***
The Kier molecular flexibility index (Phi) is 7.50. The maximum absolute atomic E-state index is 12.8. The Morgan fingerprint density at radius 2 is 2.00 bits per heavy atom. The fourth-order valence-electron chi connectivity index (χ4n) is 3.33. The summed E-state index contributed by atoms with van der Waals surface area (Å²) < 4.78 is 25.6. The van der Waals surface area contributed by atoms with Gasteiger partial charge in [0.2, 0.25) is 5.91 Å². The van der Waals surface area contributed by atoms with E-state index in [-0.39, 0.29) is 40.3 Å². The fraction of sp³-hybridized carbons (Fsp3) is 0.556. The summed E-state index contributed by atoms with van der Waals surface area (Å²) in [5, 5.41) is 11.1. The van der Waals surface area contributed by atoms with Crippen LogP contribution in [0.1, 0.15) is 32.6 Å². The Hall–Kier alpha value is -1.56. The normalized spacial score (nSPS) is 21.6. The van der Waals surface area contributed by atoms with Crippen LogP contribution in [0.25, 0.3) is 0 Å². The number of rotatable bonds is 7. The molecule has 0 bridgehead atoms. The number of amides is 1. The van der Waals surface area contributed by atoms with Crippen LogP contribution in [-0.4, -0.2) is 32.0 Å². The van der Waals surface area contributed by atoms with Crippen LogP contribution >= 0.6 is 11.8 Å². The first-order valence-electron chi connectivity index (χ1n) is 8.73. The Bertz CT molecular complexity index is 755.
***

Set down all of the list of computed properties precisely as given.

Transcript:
The Kier molecular flexibility index (Phi) is 7.50. The maximum absolute atomic E-state index is 12.8. The Morgan fingerprint density at radius 2 is 2.00 bits per heavy atom. The fourth-order valence-electron chi connectivity index (χ4n) is 3.33. The summed E-state index contributed by atoms with van der Waals surface area (Å²) < 4.78 is 25.6. The van der Waals surface area contributed by atoms with Gasteiger partial charge in [0.2, 0.25) is 5.91 Å². The van der Waals surface area contributed by atoms with E-state index in [-0.39, 0.29) is 40.3 Å². The fraction of sp³-hybridized carbons (Fsp3) is 0.556. The summed E-state index contributed by atoms with van der Waals surface area (Å²) in [5, 5.41) is 11.1. The van der Waals surface area contributed by atoms with Crippen LogP contribution in [0.1, 0.15) is 32.6 Å². The Hall–Kier alpha value is -1.56. The normalized spacial score (nSPS) is 21.6. The van der Waals surface area contributed by atoms with Crippen LogP contribution in [0.25, 0.3) is 0 Å². The number of rotatable bonds is 7. The molecule has 0 bridgehead atoms. The number of amides is 1. The van der Waals surface area contributed by atoms with Crippen LogP contribution in [-0.4, -0.2) is 32.0 Å². The van der Waals surface area contributed by atoms with Crippen LogP contribution >= 0.6 is 11.8 Å². The first-order valence-electron chi connectivity index (χ1n) is 8.73. The Bertz CT molecular complexity index is 755.